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What the McCain-Obama "Debates" Should Have Been Like

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The third party debate sponsored by the Free and Equal Elections group just finished airing on C-SPAN2. While it only included Ralph Nader and Chuck Baldwin, two of the six presidential candidates on enough ballot lines to win in a free and fair election, the third party debate showed what the debates between McCain and Obama could have been like.

Ralph Nader, the Independent presidential candidate, and Chuck Baldwin, the Constitution Party candidate, went back and forth talking about the issues never letting the discussion devolve into one aimed at the lowest common denominator.

The candidates never shirked from addressing ever pressing issues like the bailout, foreign policy in the Middle East, the Constitution, and the role of corporations in America.

The moderator was Chris Hedges, who, unlike Jim Lehrer, Gwen Ifill, Tom Brokaw, or Bob Schieffer, never backed off when posing questions. His question were often three and four part questions with complexities that will never be seen in a debate sponsored by the Commission on Presidential Debates (CPD). 

The format for the debate was one the CPD should adopt. According to Free and Equal:

-No opening statements
-There will be six of the following question and answer series: The
moderator will pose a question. Each candidate will be permitted 90
seconds to respond. The candidates' preliminary answers will be followed
by a 5-minute "discussion" period, during which the moderator will be
permitted unlimited follow-up questions and the candidates would be
encouraged to engage one another in actual debate. This will last about
60 minutes.

-After the above six question-and-answer series, each candidate will be
permitted to ask a single question of one or more of the other
candidates, with each candidate permitted 90 seconds to respond. This
will last about 10 minutes.
-After this, submitted questions from the audience will be selected and
presented by the moderator. This will last for about 10 minutes.
-Each candidate will be permitted a 2-minute closing statement. 

“Rate the Debates” analyses posted on Free Press show that Americans wanted something more than three parallel interviews.

The analyses show Americans wanted more wide ranging discussion in the first debate on the economy, Americans wanted Tom Brokaw to fact-check the candidates and challenge their spin in the second debate, and in the third debate Americans still wanted the moderator, Bob Schieffer, to challenge the candidates more.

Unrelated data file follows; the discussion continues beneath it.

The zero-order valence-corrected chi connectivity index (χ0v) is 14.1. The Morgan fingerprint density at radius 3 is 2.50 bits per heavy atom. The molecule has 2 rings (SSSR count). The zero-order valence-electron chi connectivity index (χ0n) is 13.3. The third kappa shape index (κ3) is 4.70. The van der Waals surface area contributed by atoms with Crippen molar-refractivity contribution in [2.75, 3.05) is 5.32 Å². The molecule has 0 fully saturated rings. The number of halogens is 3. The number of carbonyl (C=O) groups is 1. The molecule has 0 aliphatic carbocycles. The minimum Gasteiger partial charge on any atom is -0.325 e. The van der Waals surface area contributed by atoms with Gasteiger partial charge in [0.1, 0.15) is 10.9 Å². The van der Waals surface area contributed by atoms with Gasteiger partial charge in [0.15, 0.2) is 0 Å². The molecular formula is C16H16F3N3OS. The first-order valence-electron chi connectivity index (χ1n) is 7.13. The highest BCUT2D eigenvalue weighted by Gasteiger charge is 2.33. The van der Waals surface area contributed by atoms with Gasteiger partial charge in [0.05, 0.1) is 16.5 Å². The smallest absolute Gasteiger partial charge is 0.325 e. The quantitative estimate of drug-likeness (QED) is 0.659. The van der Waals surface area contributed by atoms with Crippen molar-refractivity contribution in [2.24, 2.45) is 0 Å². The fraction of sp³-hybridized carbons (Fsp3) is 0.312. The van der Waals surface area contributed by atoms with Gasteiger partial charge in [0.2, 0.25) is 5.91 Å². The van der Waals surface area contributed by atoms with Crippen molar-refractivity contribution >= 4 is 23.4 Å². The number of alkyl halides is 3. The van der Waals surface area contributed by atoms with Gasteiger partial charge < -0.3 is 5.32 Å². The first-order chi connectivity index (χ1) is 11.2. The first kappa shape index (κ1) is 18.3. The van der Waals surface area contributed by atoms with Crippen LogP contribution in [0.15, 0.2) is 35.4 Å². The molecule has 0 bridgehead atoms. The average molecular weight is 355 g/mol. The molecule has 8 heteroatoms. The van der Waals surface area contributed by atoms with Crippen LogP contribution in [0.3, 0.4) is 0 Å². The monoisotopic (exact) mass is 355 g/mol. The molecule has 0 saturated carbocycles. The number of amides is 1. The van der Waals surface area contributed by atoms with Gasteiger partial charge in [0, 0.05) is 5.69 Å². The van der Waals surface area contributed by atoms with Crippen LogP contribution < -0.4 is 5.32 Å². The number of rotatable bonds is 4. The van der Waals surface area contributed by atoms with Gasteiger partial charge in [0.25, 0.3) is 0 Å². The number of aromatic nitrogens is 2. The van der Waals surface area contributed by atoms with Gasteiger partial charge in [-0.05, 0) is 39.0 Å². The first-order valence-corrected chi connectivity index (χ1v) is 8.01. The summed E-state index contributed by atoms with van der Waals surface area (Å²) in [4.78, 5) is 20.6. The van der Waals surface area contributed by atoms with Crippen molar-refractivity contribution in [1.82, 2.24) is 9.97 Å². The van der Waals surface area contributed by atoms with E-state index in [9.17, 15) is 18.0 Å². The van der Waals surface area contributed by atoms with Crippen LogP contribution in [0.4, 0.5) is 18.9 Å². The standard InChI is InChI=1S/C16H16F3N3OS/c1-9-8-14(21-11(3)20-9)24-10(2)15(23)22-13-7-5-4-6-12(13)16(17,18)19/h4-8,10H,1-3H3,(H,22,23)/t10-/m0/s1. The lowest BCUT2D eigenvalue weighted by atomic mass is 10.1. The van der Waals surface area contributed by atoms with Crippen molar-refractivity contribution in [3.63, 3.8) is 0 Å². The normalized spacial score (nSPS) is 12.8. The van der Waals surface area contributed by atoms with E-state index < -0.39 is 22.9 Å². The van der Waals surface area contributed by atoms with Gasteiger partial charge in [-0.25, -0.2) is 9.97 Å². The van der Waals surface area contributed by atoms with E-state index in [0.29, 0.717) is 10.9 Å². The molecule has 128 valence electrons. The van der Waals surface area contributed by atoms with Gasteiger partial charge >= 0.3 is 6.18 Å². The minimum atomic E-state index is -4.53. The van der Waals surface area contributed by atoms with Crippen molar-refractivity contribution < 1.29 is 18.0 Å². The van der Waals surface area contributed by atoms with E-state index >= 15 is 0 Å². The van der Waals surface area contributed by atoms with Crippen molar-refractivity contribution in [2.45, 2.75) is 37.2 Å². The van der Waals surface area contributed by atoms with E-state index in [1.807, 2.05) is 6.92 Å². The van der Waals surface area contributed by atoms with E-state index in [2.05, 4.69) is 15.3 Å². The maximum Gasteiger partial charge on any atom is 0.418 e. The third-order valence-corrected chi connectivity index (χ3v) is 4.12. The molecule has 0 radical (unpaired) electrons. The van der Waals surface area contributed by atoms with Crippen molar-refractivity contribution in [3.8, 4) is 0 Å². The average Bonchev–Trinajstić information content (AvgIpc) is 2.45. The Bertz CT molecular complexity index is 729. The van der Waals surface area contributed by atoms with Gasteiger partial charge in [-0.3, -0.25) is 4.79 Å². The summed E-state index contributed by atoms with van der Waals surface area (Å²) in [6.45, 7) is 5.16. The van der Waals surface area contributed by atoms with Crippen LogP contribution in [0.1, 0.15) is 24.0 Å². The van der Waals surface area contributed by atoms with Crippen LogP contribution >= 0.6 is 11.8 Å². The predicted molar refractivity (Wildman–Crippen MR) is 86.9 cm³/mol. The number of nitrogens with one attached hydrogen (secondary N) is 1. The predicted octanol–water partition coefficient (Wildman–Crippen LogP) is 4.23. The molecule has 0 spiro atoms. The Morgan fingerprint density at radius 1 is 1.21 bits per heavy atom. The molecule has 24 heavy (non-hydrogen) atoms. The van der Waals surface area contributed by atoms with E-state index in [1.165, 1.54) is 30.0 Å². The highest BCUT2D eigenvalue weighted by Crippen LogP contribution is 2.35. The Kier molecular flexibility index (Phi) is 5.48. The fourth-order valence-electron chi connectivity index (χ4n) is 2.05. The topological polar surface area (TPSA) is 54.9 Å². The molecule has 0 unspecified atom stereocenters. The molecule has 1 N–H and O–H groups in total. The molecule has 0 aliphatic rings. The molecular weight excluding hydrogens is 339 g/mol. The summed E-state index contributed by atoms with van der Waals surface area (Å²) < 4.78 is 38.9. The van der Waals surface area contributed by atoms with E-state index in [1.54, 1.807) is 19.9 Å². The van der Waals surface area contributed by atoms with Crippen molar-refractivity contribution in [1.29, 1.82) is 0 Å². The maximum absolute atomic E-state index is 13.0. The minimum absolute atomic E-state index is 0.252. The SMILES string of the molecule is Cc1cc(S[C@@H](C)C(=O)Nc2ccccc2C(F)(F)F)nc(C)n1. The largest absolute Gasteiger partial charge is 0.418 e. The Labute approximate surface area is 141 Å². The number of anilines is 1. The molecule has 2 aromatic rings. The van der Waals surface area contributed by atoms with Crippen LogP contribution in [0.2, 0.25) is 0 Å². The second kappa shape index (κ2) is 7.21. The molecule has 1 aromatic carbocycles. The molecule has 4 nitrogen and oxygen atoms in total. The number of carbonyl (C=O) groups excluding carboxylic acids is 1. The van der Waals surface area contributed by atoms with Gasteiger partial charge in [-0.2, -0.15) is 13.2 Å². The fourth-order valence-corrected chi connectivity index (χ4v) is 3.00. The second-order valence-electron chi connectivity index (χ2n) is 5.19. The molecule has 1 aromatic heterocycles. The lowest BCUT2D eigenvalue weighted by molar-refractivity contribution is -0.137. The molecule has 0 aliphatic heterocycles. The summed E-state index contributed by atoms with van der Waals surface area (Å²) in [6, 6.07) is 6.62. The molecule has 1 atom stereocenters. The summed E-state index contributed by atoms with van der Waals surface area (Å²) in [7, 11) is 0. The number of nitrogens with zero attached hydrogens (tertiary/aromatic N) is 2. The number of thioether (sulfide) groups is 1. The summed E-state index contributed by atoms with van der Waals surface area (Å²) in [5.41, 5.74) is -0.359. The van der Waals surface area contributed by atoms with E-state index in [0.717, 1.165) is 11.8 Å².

The Free and Equal debate set a standard to be followed, however, it had a serious deficiency.

Just watch this video from McKinney explaining why she wanted to be there.

[MCK1] 

I noticed it. Despite the fact that Hedges did what every debate moderator should do, he had, prior to this debate, “endorsed” Nader. McKinney is right that his might as well be called “The Nader Debate.”

 

The video from McKinney shows the schism among progressives turning to third parties which has developed and how Nader has created two opposing groups, Green and Naderites.

Whatever good intentions the Nader/Gonzalez campaign may have had, the Barr campaign is right to bring up the fact that they publicly announced this debate without checking candidate availability. Barr was apparently at Georgia Tech and could not get out of it. 

Whether this is true or not does not matter. The campaign is throwing this together after ThirdPartyTicket.com’s attempts at a debate failed and it really should not have happened without all four candidates.

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Kevin Gosztola is a writer and curator of Firedoglake's blog The Dissenter, a blog covering civil liberties in the age of technology. He is an editor for OpEdNews.com and a former intern and videographer for The Nation Magazine.And, he's the (more...)
 

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in the short clip above, then good for her. I woul... by Nick van Nes on Friday, Oct 24, 2008 at 7:50:42 AM
it would appear that the McKinney campaign was tol... by Jack Harrington on Sunday, Oct 26, 2008 at 3:29:10 PM
The two party system sets the rules for the debate... by ronheri on Friday, Oct 24, 2008 at 10:02:33 PM